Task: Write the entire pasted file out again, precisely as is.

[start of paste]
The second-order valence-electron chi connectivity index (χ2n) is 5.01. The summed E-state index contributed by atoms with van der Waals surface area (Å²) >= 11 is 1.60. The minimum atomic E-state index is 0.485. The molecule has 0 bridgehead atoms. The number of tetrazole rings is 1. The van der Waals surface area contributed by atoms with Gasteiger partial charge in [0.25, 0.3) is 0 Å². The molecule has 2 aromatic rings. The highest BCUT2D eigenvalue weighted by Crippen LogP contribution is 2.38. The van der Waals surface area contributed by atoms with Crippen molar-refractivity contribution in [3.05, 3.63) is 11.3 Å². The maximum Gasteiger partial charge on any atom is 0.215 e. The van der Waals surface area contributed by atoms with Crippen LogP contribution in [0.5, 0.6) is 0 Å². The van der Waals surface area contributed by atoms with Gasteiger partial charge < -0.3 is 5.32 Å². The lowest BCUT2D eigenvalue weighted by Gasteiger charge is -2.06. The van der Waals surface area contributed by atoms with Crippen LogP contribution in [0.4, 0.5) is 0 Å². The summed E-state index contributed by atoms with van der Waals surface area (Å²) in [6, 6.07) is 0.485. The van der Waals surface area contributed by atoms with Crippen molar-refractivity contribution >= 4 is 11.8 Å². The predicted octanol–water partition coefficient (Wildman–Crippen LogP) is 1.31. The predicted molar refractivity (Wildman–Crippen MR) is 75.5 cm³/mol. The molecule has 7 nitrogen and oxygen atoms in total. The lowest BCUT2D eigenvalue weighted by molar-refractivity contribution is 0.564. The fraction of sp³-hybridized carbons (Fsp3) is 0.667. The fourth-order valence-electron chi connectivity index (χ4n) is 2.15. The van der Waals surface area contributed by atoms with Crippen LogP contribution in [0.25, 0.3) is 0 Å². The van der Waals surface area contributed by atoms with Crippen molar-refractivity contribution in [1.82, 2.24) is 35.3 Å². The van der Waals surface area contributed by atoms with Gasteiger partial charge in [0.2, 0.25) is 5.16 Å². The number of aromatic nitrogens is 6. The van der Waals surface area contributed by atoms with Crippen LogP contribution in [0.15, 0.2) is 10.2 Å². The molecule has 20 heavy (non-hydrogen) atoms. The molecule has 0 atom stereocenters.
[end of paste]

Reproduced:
The second-order valence-electron chi connectivity index (χ2n) is 5.01. The summed E-state index contributed by atoms with van der Waals surface area (Å²) >= 11 is 1.60. The minimum atomic E-state index is 0.485. The molecule has 0 bridgehead atoms. The number of tetrazole rings is 1. The van der Waals surface area contributed by atoms with Gasteiger partial charge in [0.25, 0.3) is 0 Å². The molecule has 2 aromatic rings. The highest BCUT2D eigenvalue weighted by Crippen LogP contribution is 2.38. The van der Waals surface area contributed by atoms with Crippen molar-refractivity contribution in [3.05, 3.63) is 11.3 Å². The maximum Gasteiger partial charge on any atom is 0.215 e. The van der Waals surface area contributed by atoms with Crippen LogP contribution in [0.5, 0.6) is 0 Å². The van der Waals surface area contributed by atoms with Gasteiger partial charge < -0.3 is 5.32 Å². The lowest BCUT2D eigenvalue weighted by Gasteiger charge is -2.06. The van der Waals surface area contributed by atoms with Crippen LogP contribution in [0.4, 0.5) is 0 Å². The summed E-state index contributed by atoms with van der Waals surface area (Å²) in [6, 6.07) is 0.485. The van der Waals surface area contributed by atoms with Crippen molar-refractivity contribution >= 4 is 11.8 Å². The predicted octanol–water partition coefficient (Wildman–Crippen LogP) is 1.31. The predicted molar refractivity (Wildman–Crippen MR) is 75.5 cm³/mol. The molecule has 7 nitrogen and oxygen atoms in total. The lowest BCUT2D eigenvalue weighted by molar-refractivity contribution is 0.564. The fraction of sp³-hybridized carbons (Fsp3) is 0.667. The fourth-order valence-electron chi connectivity index (χ4n) is 2.15. The van der Waals surface area contributed by atoms with Crippen LogP contribution in [0.25, 0.3) is 0 Å². The van der Waals surface area contributed by atoms with Crippen molar-refractivity contribution in [1.82, 2.24) is 35.3 Å². The van der Waals surface area contributed by atoms with Gasteiger partial charge in [0.2, 0.25) is 5.16 Å². The number of aromatic nitrogens is 6. The van der Waals surface area contributed by atoms with Crippen LogP contribution in [0.15, 0.2) is 10.2 Å². The molecule has 20 heavy (non-hydrogen) atoms. The molecule has 0 atom stereocenters.